Variable inputs can be provided through an I/O device to the program to define a call rate, a length of response, a call distribution pattern, and a call duration, among others. To illustrate the embodiments of FIGS. 3-5, examples for various service applications are described.

The method embodiment of FIG. 3, includes setting a number of variables within a testing routine program in block 310. Setting the number of input variables within the testing routine can be performed as described above in connection with FIGS. 1A-2C. As described above, each of the input variables can be independently and incrementally definable and provided using an I/O device.

One example of setting a number of input variables includes setting variables associated with a pre-paid calling card service application (e.g., a number of minutes paid in advance). A pre-paid calling card service application is interactive in requesting a user to enter a number of digits representing the user's account number.

In this example, setting a number of variables in block 310 includes setting variables to model how often the pre-paid calling service application is accessed. As described in connection with FIGS. 1B and 1C, this can include selecting a call rate and a call distribution pattern. The input variables set in association with the pre-paid can further define a length of a given message prompt, e.g., the length of a message prompt requesting the user's account number. The input variables can further define how much time is expected to elapse while the user of the service enters the digits representing the user's account number, e.g., how long the media platform or system waits for a response. For example, the input variables to the program can define a response time of 5 seconds while the user enters the account number.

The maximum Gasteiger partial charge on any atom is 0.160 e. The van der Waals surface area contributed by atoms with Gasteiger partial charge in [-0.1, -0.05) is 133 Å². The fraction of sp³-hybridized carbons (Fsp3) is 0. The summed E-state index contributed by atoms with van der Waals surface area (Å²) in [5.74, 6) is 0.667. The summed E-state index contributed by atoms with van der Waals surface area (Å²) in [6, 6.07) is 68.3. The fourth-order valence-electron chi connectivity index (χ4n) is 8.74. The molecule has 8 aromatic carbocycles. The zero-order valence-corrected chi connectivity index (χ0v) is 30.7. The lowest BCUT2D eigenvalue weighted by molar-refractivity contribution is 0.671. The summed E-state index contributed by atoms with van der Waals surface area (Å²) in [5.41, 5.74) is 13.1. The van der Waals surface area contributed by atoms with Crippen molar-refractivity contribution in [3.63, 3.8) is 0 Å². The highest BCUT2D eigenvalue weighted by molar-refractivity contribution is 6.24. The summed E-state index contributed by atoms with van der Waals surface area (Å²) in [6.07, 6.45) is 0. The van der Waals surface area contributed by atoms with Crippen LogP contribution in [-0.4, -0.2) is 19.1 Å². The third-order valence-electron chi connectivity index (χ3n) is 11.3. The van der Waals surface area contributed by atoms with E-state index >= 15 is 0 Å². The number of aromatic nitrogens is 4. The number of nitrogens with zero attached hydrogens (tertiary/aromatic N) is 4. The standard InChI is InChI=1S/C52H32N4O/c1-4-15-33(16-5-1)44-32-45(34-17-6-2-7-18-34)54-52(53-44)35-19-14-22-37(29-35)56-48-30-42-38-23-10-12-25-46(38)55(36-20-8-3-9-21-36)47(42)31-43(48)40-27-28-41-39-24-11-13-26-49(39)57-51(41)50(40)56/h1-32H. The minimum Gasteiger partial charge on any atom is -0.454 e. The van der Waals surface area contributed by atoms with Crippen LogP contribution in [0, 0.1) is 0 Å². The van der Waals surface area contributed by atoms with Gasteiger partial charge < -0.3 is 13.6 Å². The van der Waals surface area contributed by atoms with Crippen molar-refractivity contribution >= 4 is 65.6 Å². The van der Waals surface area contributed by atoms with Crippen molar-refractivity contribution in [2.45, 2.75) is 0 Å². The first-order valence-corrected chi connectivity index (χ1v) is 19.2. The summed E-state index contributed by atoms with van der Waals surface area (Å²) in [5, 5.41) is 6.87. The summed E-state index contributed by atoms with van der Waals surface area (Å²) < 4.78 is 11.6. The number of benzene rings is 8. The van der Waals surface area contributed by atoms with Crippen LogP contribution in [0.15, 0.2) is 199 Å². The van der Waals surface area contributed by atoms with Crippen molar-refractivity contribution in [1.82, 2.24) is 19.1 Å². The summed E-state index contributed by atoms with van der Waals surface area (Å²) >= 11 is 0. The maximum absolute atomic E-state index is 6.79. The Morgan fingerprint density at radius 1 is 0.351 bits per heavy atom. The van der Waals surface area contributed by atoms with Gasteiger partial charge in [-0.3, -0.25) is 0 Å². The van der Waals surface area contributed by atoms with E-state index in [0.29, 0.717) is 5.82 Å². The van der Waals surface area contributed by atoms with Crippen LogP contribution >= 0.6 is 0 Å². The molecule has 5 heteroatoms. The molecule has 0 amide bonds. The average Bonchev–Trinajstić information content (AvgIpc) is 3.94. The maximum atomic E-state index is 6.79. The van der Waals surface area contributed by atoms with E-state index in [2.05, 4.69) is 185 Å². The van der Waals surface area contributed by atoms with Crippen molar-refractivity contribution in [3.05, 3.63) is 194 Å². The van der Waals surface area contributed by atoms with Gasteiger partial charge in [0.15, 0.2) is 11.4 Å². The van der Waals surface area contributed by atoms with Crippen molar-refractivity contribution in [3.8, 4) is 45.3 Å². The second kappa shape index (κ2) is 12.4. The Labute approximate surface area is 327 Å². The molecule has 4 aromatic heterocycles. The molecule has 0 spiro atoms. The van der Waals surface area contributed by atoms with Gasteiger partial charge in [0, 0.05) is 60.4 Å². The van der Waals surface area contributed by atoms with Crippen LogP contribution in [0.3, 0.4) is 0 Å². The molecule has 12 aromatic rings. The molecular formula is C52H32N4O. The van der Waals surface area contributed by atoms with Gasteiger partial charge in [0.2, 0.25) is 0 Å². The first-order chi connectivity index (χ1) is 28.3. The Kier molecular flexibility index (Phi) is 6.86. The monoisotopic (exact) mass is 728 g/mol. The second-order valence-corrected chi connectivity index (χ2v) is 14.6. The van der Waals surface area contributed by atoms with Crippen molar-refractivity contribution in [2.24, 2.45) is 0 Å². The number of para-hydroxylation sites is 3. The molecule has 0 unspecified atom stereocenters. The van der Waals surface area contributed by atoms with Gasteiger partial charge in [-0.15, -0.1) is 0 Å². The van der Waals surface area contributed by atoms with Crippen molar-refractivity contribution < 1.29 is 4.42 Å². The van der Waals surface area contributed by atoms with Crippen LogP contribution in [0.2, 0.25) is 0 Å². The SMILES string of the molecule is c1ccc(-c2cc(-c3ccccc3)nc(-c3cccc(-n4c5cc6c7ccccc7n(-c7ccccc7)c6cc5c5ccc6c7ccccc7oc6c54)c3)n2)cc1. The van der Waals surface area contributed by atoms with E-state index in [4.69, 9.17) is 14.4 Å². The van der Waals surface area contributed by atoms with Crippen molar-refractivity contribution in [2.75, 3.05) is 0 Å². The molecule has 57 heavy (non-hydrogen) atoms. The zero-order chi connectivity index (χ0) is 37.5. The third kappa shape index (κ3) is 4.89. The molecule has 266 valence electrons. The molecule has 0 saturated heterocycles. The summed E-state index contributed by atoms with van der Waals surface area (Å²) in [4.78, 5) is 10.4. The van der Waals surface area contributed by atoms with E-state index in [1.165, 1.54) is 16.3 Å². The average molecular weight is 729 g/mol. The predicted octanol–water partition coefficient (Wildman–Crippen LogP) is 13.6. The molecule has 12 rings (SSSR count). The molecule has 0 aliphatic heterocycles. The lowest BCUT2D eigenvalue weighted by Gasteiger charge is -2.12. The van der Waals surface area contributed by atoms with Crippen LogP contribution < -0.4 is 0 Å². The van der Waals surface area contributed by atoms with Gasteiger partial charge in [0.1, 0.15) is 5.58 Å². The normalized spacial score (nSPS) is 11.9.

In block 320, the method includes executing the testing routine on the resources of a media platform, such as media platform 104 in FIG. 1A, in order simulate multiple application characteristics associated with one or more service applications. In executing the testing routine with selected input variables associated with a pre-paid calling service, e.g., the call rate and the call distribution pattern, the length of a given message prompt requesting the user's account number, and the expected time period while a user responds with an account number, whether using IVR and/or DTMF, the program will drive call signals based on these input variable into the media platform. The resources of the media platform, e.g., switches, routers, processors, digital signal processing (DSP) modules, memory, media cards, and the like, will operate these call signals as if this were an actual pre-paid calling service user.

In block 330, the method includes measuring the performance of various media platform resources, e.g., switches, routers, processors, digital signal processing (DSP) modules, memory, media cards, and the like, in response to the test routine program. To measure the performance a test data analysis and output module, such as module 126 in FIG. 1A or module 226 in FIG. 2B, can receive input data, e.g., measurement results data, back from the program.